I learned to cure meats during my time at Aureole  in New York  from Amar Santana.  A super talented Chef. He was doing duck ham and prosciutto, lamb prosciutto and some other cool non pork cured meats. Of course he used nitrates (which I am not a fan of ) and a crap load of pork fat, (the super trendy standard of yumminess nowadays).  I omitted the insta-cure number series which has all of the un needed nitrates, In my opinion, since these are found naturally in fennel seed and other organic ingredients there is no need to add a factory made product. I also ommitted the forbidden swine from my repertoire and have been working on a line of Muslim-Jewish friendly charcuterie, that is (I hope) just as good as its pork counter part.  From rabbit bacon to veal mortadella, it is all possible. I started to realize that what makes ham taste like itself has less to do with the meat, and more to do with it’s cure.  Now a lot of you pork loyalist and fanatics are probably rolling your eyes and perhaps want tell me about myself right about now…but give these a shot, and while you are at it, give me my ignorance, it is bliss! I would like to imagine that when I cure and smoke my turkey leg,  it’s pretty hammy. And when I give nice fatty duck breast a really easy  salt cure followed by a  “set it and forget it” type refrigerator stay it is pretty prosciutto-y but with a character of its own.
Duck Prosciutto Recipe
  • One 6 or 8 ounce duck breast
  • 4 cups kosher salt
  • 1/2 teaspoon ground coriander
  • 1/2 teaspoon ground fennel
  • 1/2 teaspoon freshly ground black pepper
  • 1 cup white wine vinegar
Don’t buy duck breasts. Buy the whole bird. You will feel more connected with your food when doing this. Breakdown the whole duck, make some soup out of the carcass and wings, confit out of the legs and freeze the liver for pate to be made once enough is accumulated. Rinse and pat dry your breast with good non-dollar store paper towels (trust me on this one). Snag a dish just large enough to hold the duck breast. Make a 1-inch bed of salt on said dish. Place the breast on the salt and cover it with about another inch of salt. Cover the entire situation with plastic wrap and refrigerate for 24 to 48 hours. You can add orange rinds if you like.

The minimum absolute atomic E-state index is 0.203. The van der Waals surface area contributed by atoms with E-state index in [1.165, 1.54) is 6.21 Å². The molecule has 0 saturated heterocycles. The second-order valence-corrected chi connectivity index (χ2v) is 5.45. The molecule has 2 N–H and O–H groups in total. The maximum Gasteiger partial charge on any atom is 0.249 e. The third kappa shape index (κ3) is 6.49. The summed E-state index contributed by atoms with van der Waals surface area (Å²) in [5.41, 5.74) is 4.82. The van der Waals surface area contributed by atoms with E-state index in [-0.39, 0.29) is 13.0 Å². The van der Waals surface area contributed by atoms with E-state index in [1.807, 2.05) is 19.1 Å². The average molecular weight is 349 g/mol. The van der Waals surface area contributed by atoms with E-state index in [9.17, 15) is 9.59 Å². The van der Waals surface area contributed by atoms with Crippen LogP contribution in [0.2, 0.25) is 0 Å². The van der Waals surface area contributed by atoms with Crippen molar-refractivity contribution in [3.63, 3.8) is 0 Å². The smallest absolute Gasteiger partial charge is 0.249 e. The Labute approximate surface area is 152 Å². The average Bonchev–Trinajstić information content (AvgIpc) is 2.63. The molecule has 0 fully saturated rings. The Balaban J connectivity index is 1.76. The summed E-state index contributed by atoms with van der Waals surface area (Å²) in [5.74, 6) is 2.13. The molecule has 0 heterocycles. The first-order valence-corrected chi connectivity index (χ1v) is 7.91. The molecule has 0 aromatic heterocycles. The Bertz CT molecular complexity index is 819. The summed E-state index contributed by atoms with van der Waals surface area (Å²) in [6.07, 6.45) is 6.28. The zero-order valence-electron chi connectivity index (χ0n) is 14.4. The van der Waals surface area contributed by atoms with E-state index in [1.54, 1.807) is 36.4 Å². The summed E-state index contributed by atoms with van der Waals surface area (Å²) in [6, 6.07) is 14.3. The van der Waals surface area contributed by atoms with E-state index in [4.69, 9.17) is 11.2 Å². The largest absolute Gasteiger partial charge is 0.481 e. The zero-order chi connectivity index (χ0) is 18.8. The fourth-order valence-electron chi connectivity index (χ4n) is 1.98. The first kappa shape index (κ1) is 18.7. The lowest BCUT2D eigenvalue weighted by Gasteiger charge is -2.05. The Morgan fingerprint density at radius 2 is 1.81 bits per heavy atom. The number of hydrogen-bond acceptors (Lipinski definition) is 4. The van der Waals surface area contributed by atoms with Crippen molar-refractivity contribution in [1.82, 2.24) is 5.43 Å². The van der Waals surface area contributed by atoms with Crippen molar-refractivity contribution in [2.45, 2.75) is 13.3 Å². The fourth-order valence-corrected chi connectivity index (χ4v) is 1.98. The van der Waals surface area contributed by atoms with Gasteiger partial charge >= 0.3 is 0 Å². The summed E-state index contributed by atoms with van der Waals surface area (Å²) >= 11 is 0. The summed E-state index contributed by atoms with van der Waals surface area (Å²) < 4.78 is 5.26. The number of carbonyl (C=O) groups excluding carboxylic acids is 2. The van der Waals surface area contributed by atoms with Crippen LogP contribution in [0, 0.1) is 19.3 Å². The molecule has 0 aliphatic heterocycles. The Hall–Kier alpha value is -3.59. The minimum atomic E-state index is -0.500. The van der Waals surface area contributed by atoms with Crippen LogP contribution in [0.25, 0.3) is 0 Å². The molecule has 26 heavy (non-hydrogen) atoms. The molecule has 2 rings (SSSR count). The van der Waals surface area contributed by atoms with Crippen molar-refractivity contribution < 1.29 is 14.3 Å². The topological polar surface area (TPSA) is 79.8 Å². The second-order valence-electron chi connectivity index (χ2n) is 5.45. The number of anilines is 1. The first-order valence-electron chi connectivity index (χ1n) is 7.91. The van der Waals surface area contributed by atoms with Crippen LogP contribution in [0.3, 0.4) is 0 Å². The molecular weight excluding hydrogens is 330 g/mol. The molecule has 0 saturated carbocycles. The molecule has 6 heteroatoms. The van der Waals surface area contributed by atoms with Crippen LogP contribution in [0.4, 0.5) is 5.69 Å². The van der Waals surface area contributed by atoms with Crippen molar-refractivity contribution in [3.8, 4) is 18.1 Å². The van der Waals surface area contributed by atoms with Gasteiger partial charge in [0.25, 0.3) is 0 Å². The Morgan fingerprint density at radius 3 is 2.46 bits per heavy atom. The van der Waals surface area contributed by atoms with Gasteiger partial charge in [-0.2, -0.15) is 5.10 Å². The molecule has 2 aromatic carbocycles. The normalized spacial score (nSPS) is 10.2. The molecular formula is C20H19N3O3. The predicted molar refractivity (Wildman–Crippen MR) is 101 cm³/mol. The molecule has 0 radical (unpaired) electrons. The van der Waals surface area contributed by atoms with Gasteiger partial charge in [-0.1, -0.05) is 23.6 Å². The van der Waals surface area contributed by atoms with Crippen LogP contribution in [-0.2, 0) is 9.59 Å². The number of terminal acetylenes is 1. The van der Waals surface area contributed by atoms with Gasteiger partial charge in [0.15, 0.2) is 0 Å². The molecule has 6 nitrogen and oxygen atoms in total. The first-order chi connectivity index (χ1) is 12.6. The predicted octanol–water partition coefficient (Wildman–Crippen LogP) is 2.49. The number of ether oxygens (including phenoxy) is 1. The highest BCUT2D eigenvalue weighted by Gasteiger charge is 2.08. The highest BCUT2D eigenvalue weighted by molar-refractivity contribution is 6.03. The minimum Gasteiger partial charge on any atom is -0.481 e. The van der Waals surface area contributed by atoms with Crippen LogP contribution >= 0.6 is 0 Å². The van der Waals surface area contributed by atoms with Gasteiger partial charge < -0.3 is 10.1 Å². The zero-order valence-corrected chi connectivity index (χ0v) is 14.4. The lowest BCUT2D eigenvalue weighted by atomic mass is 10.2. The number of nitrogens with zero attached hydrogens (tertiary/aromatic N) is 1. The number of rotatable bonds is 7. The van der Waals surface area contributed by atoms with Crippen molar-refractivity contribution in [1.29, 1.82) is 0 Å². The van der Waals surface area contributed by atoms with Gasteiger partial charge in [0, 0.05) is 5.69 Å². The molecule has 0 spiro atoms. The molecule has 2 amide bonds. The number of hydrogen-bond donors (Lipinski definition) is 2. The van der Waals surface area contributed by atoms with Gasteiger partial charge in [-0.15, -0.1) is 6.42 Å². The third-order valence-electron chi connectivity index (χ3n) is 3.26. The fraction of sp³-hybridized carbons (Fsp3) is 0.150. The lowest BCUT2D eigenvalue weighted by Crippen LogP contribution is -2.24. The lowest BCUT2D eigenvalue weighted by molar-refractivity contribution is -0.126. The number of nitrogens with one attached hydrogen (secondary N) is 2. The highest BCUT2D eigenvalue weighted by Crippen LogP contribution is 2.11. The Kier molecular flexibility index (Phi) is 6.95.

Breasts in the cure with fresh ground spices.

In a small bowl, combine the  coriander, fennel, and pepper. This would be the perfect time to make use of  some of those pre ground spices sitting on the counter in one of those spice

Rinsed, spiced and hanging in the walk in.

carousel’s you got as a gift. I would of course not recommend purchasing this antiquated  product, but I for sure don’t condone just throwing it away either unless it is totally rancid. If you ar going to buy spices, you should always purchase whole seed spices, whole pepper corns and fresh herbs. Unwrap the duck breast and, holding it over the sink, rinse it with the vinegar to remove the salt and then rinse it under cold running water. Pat the duck breast completely dry and then rub it all over with the spice mixture.

Sliced and ready to serve.

Wrap the breast in cheesecloth and knot the cloth at both ends. Tie a piece of butcher twine on the top of the cheese cloth and tie the
other end to the wire rack in the fridge. If your fridge has glass shelving, duct tape it. I could have done a cheesy little pun  there but I think hinting at it works just as well. Place a small plate or dish beneath it. Let the duck cure until it feels firm but not dry, about 2 weeks. Thinner or smaller breasts will take less time.                                    
Start checking after a week or so. Slice it as thin as possible Put this with some melon or on a salad and you are good to go.

Pheseant with duck bacon-sweet potato hash and sherry soubise.

If you are feeling ambitious, you can of course smoke your cured breast making duck bacon. That is just what i did  with my pheasant from Chip and Carleen Hellis’ Fowl Mountain Farm in Dummerston.

What is in the Air?

I have been publically writing for over  three years now and have yet to share an actual recipe. I have more unfinished blog posts in my documents folder than I have actual shared ones. The reasoning is that I feel there are so many awesome Chefs out there sharing their recipes, you don’t really need another one flooding your facebook page with unwanted recipes and food tips. (Do you?) I would much rather hint at the possibility of one of my quasi-interested readers to actually ask me a question regarding food. This technique has yet to reveal any sign of results so I guess I am acquiescing. So here it goes…

It should be known that my style of cuisine is old-world in foundation built up by just the right amount of “modernist” influence. I am definitely not a slave to trends and it of course is no hidden fact that my disgust for  the watered down industry that I am apart of can be directly linked to the exploitation of cool/sexy Chefs. Now this of course takes nothing away from the accomplishments of my peers and I wish them all the success that is due to them. It however is a known fact that while food TV is one of the most watched networks and cookbooks are the number one type of book being sold right now, for some reason, we are cooking less than ever before. Well, that “some reason” is this; as we watch our favorite Chef prepare the most awesome meal, the processed food companies pay trillions (not a fact, just hyperbole) for their commercial slots to get you to buy their goods. It’s a slick little hustle that sees no sign of slowing down. Besides, TV sucks, and cooking is far more fun!